For the first time in U.S. history, white men make up a minority of American business owners. This transformation is driven by rapid growth in women and Latinx-owned businesses.
12.5 million white male business owners comprise about 41% of the 30.5 million total small business owners in America. 11.6 million businesses are women-owned of which 35% are owned by women of color. And further, as revealed in this recent Forbes article announcing this milestone, “6.5 million businesses are owned by men of color, based on a recent analysis venture [capitalists] Seth Levine and [Elzabeth Macbride] conducted with the help of researchers from Stanford University using two sets of U.S. Census Bureau data from 2017, those for employer and non-employer businesses.”
“This is a really powerful opportunity for the country to prosper in the future,” said Jerry Porras, Co-Director of the Latino Entrepreneurship Program.
Turning The Tides
The number of women-owned businesses grew rapidly for decades as more women entered the workforce. Between 2018 and 2019, women opened up more than 1,800 businesses per day.
In the past five years, women-owned businesses grew at two times the rate of the overall population, and women of color have been starting businesses at 4.5 times the rate of the overall population.
Latinx-owned businesses grew two to four times the rate of the overall population since 2015. Porras estimates that there are 1 million new Latinx-owned businesses founded every five years.
“A key part of the Latino culture is owning a business,” said Porras. “People are entrepreneurial. They make do with what they’ve got. If it means starting a business, they start a business.”
He also explained that Latinos are not always able to generate wealth in ways that are typically expected. Going to college and climbing the corporate ladder is often not accessible to them for a myriad of systemic reasons.
An Overlooked Shift
U.S. Census Bureau analysis primarily focused on employer businesses, where white men are a declining proportion of owners, but still comprise about 60% of all business owners. Because of this, the large-scale demographic shift in the composition of America’s entrepreneurial class was largely overlooked. Narratives about business owners also tend to focus on a tiny minority of fast-growing tech companies.
Businesses that only employ a founder — but are still subject to federal tax — have been growing in both number and influence. Technological advances have made it easier to run a small business without hiring people.
And, to an extent, experts do argue that women and people of color are often excluded from the opportunity to expand their businesses. The option and ability to define their businesses in a separate category helps keep them small.
But this is not necessarily a positive, according to Makisha Boothe, founder and CEO of Colorado-based SistahBiz. She argues that assigning people of color-owned businesses into a category that, by definition, keeps them tiny, only serves to keep them there.
“Our women get put in the solopreneur zone,” Boothe said in a recent panel discussion. “It’s connected to access to capital. They simply don’t have the budget for bureaucracy and they don’t have the startup funds to move from solopreneur to boutique agency.”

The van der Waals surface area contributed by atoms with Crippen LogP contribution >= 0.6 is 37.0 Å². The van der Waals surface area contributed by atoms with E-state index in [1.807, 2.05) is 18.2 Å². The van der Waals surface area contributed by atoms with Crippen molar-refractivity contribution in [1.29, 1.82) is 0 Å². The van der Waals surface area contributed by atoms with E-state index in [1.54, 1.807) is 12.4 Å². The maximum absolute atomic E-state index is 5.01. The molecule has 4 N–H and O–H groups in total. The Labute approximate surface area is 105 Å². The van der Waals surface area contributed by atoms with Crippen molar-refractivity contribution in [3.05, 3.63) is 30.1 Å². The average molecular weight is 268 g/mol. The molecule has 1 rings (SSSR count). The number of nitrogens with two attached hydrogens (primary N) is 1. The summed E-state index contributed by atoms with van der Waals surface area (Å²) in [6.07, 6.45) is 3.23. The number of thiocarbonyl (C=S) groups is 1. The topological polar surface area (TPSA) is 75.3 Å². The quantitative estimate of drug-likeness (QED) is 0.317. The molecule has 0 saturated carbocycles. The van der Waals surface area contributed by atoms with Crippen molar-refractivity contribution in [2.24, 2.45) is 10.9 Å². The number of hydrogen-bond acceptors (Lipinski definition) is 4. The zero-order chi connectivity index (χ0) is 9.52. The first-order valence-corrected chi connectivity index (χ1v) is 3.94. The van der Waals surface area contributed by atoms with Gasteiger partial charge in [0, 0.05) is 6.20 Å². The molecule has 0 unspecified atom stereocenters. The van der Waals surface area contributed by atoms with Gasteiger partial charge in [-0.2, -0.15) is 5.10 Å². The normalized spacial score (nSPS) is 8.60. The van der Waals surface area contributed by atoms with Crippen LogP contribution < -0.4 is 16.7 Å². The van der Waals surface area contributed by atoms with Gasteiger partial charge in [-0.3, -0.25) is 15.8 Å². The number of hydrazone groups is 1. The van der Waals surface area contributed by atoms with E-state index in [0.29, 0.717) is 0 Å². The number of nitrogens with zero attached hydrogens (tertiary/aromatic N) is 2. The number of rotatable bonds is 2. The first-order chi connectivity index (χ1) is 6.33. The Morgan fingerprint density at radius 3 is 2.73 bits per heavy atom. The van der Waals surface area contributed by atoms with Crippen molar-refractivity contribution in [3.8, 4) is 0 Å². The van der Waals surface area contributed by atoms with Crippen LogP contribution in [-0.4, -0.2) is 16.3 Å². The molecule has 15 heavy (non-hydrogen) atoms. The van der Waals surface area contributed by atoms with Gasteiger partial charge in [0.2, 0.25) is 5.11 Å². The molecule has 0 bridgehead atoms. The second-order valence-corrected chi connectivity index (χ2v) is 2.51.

As the regulatory burdens on small companies grow, the competitive landscape can become even more challenging.
Locked Out From Assistance
The problem with overlooking this demographic shift in the broad landscape is that it hinders systems from evolving so they can grow, and it keeps the U.S. economy reaping the benefits of that growth and creativity.
Long Pettine, founder of San Diego-based Ad Astra Ventures told Forbes that the system desperately needs to adapt to support these business owners.
She explained that on average, men and women business owners have very different attitudes towards risks. Men tend to define it only along financial lines, whereas women will consider risk across more avenues, including their relationships or their companies’ missions.
Pettine said women are forced to conform to patriarchal financial worlds that primarily reward the abilities to sell and project confidence, which can lead to many women faltering when speaking to venture capitalists.
“They may not come across as authentic in pitches,” Pettine said. “Venture capitalists are attuned to pick that up.”
Time to Adapt
Small businesses, especially Latinx-owned businesses, suffered during the early months of the pandemic. Federal aid programs were designed for small businesses that had relationships with banks, a resource that many did not have access to.
Image: @VP on Twitter
Over 80% of today’s founders don’t get any outside financing at all.
“The pandemic demonstrated the key realities,” Porras said. “28% of white owned businesses secured PPP loans. 18% of the Latino-owned businesses secured them.”
Other demographic groups, including Black founders and women founders, were similarly disadvantaged.
Businesses and owners lose potential when entrepreneurs who don’t fit the mold are unable to climb the ladder of success. It’s likely that the nation has missed out on many innovations and job creations because the systems have not yet adapted.